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'Zippo' battery recall could cost Sony $430m and a truck
Come on baby, light my profits
Dell has suffered from the bad press associated with its 4.1m fire-breathing laptop batteries that were recalled this week. But it's Sony - the maker of the lithium-ion batteries - that looks to front most of the financial burden for replacing systems.
Sony's line of recalled "Zippo" batteries could cost the company close to $430m, according to wild speculation from analysts.
Analyst Roger Kay at Endpoint Technologies has Sony's costs pegged somewhere between $200m and $300m, while Macquarie analyst David Gibson says Sony will shell out up to $260m. Those ranges didn't stop Reuters from claiming the $430m figure and attributing it to no one.
The scope of the recall costs will depend on whether or not other PC makers complain about gear supplied by Sony. The company's battery customers include the likes of HP, Apple and Lenovo. The US Consumer Product Safety Commission has kicked off an investigation into the complete spectrum of products using Sony's batteries.
Dell doesn't see a "material" financial impact from the recall, although the company could be punished by slowed sales in the months to come. The hardware maker has been spending millions to repair its image and boost sales. Customers, however, have not embraced the idea of the laptop lighter add-on as a "feature."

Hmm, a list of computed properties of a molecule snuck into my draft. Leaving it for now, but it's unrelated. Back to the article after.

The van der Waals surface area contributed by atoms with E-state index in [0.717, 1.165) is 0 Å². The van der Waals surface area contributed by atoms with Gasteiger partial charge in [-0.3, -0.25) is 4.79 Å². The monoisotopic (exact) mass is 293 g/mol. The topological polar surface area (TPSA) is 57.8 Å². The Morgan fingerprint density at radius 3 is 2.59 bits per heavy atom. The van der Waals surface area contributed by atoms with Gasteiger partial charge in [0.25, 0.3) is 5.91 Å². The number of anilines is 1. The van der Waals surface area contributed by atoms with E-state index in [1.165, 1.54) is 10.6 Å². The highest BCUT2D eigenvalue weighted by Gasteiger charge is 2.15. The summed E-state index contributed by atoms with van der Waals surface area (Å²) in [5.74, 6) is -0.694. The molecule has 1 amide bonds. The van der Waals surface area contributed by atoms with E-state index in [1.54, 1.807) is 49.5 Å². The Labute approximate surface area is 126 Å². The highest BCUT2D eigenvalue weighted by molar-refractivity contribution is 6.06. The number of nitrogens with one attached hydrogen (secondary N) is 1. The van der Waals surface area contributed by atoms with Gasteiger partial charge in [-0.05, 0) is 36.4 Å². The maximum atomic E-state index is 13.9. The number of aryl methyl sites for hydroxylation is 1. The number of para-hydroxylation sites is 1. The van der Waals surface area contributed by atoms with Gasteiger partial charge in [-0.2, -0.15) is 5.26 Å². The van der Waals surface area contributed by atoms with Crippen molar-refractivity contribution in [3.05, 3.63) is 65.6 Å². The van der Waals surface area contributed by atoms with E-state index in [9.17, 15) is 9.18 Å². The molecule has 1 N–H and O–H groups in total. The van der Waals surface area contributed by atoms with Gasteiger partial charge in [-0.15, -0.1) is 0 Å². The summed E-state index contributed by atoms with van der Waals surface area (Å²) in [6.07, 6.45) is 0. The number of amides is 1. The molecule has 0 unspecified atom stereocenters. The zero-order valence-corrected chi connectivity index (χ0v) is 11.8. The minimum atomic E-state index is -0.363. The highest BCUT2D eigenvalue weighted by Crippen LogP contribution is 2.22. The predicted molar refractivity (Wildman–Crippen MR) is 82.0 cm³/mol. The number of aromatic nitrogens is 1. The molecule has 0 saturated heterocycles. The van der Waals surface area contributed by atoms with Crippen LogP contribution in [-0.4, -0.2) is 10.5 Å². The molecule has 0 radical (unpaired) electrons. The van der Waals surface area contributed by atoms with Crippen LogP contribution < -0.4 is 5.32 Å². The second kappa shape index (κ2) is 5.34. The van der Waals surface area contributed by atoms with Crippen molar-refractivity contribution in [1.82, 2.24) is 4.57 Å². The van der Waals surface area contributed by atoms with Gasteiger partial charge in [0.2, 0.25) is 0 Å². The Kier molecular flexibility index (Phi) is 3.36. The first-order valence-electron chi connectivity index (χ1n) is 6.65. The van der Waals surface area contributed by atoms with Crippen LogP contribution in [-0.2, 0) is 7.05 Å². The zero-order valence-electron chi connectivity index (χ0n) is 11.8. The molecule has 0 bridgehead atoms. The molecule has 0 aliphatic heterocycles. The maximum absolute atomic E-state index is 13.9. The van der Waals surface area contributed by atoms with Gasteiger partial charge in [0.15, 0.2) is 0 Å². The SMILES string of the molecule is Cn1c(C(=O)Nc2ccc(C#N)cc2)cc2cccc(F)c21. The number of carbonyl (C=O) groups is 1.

The Washington Post reports,
In an incident last month, Thomas Forqueran, 62, of Arizona, was loading his truck and smelled smoke. Flames were shooting out of his Dell Inspiron laptop, which he had placed on the passenger side of the vehicle, and spread as the fire ignited ammunition that was also in the truck. The truck, a 1966 Ford F-250 passed down from his father, was destroyed by fire.
"I see Dell commercials half a dozen times a night, saying 'What can we build for you today?' " Forqueran said. "And I say, 'Grandpa's truck.' "
Dell has been forced to recall hundreds of thousands of batteries over the past few years, although this week's catastrophe marks the largest recall in US consumer electronics history.
Everything is bigger in Texas. ®